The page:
From Lack of Infrastructure to Backups — Here are the Unfortunate Secrets of America’s Sewer Systems

Over 16% of households are not served by public sewers, meaning that many depend on septic tanks to treat and dispose of wastewater. With failing septic systems having the potential to contaminate surface and groundwater, this fact only calls attention to one issue that many have with America’s sewer systems. From a total lack of infrastructure in specific areas across the country to the harms of sewage system failures and backups, here’s how sewage has such an astronomical effect on the lives of so many Americans.
Too many issues to count
2 million Americans lack access to indoor plumbing, according to one 2019 report. However, for those in rural areas across the country, the situation can be downright harrowing. Catherine Flowers, an environmental health researcher and writer, touches on three key issues that many in rural areas face. One, for instance, is the fact that so many lack the proper sewer system or infrastructure entirely. This leaves many to partake in what is known as ‘straight piping,’ or using a pipe to carry waste out of the home and into a ditch or elsewhere on the property — a practice which has environmental and health concerns of its own. The second issue that Flowers touches on involves those who do have the infrastructure in place, yet it fails or breaks down, leaving it to not work as it should. These issues are oftentimes due to factors like weather or clogs. Lastly, Flowers notes the issues that occur when big and expensive sewer systems fail.
The impact of sewer problems
When it comes to the issues that arise when America’s sewer systems fail, there is no shortage of them. For those in rural areas that simply can’t support a traditional system geologically, and can’t afford the expensive installation of the proper infrastructure, straight piping the sewage directly onto the ground is a major health concern and can contribute to further issues, like water pollution, despite being such a common solution. With estimates of nearly 50% of straight pipe use in some counties (according to Science Direct) underlines the issues at hand with such a practice — though not much is done to solve it.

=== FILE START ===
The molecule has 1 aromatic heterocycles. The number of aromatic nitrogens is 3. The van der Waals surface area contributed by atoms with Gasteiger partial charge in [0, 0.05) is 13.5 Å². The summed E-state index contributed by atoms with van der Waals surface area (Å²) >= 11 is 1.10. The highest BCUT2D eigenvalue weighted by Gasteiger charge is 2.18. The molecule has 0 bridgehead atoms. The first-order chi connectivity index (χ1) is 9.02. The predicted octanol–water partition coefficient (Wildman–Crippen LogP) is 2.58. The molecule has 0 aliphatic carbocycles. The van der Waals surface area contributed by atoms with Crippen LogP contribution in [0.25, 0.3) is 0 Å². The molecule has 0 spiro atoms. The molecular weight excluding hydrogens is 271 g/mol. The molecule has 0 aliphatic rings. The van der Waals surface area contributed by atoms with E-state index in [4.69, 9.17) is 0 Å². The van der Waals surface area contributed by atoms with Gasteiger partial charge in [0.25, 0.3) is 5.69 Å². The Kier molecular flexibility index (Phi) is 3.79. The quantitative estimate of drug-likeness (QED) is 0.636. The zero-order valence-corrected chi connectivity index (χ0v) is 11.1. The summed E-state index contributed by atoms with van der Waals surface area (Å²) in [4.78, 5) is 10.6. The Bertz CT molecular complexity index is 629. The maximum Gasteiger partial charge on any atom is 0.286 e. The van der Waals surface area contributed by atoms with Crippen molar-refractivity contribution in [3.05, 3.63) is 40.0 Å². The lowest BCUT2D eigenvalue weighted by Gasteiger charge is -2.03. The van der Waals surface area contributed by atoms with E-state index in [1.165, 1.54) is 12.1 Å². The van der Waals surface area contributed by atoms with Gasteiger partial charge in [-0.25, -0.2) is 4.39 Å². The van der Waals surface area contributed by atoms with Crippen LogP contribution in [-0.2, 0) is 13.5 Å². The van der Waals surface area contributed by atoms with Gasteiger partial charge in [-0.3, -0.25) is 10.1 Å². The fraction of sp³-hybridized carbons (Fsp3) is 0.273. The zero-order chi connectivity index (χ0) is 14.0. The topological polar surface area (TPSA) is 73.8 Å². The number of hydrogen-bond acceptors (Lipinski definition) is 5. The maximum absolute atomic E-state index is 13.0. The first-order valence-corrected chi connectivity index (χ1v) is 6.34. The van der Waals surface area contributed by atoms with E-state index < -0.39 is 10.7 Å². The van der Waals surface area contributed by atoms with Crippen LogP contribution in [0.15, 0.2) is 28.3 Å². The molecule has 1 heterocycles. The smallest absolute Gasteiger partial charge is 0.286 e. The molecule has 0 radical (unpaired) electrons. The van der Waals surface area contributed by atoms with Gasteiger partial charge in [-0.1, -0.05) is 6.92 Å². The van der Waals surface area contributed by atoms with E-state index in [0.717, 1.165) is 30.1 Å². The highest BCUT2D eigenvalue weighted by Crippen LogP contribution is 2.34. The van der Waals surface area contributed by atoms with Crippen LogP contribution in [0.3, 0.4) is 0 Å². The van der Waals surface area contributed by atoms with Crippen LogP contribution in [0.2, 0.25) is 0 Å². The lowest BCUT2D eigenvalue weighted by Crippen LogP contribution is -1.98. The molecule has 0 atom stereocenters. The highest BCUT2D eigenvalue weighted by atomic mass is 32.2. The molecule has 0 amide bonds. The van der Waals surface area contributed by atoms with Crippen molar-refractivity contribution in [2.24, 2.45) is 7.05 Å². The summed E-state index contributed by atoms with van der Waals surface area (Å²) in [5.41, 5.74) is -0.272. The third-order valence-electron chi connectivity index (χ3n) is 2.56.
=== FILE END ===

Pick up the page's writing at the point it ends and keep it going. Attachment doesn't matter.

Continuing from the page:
On the other hand, the U.S. Environmental Protection Agency (EPA) notes that there are an estimated 23,000 to 75,000 sanitary sewer overflows (SSOs) each year, meaning that even in areas that do have the proper infrastructure struggle with their own issues. Characterized by a leak, gushing manhole, and/or wet grass in addition to an odor, sewage backups can not only pollute the surrounding environment, but can present a health concern as well. That said, sewage backup cleaning is imperative in order to maintain a healthy environment, which involves removing sewage as soon as possible, drying, and disinfecting the area to prevent any mold growth.
A lack of action taken
With the sheer numbers drawing attention to America’s sewage issues, there’s no doubt that the matter is often glossed over, particularly when it comes to poorer areas that happen to be predominantly black. One noteworthy example of this is that of health departments in the Black Belt (a region in Alabama), for instance, which are known to issue permits for septic work in predominantly white counties at more than three times the rate as in counties that are predominantly black. To further stress the significance of America’s sewage issues where poor areas are concerned, it was announced back in the fall of 2017 that Baylor researchers had tested residents of Lowndes County, Alabama — and found hookworms in more than a third of the group of residents that were tested, a discovery that only works to underline the significance of the matter. Unfortunately, in many cases where the federal, state, and local governments’ disinterest is apparent, activists like Catherine Flowers are left to advocate for a change.
Unfortunately, sewer issues are a widespread issue across the United States, with major issues — such as a lack of proper infrastructure — seen predominantly in areas that are geologically complicated and poverty-stricken. From the issues that come along with sewage backups to those associated with straight-piping, the need for a solution is undeniable.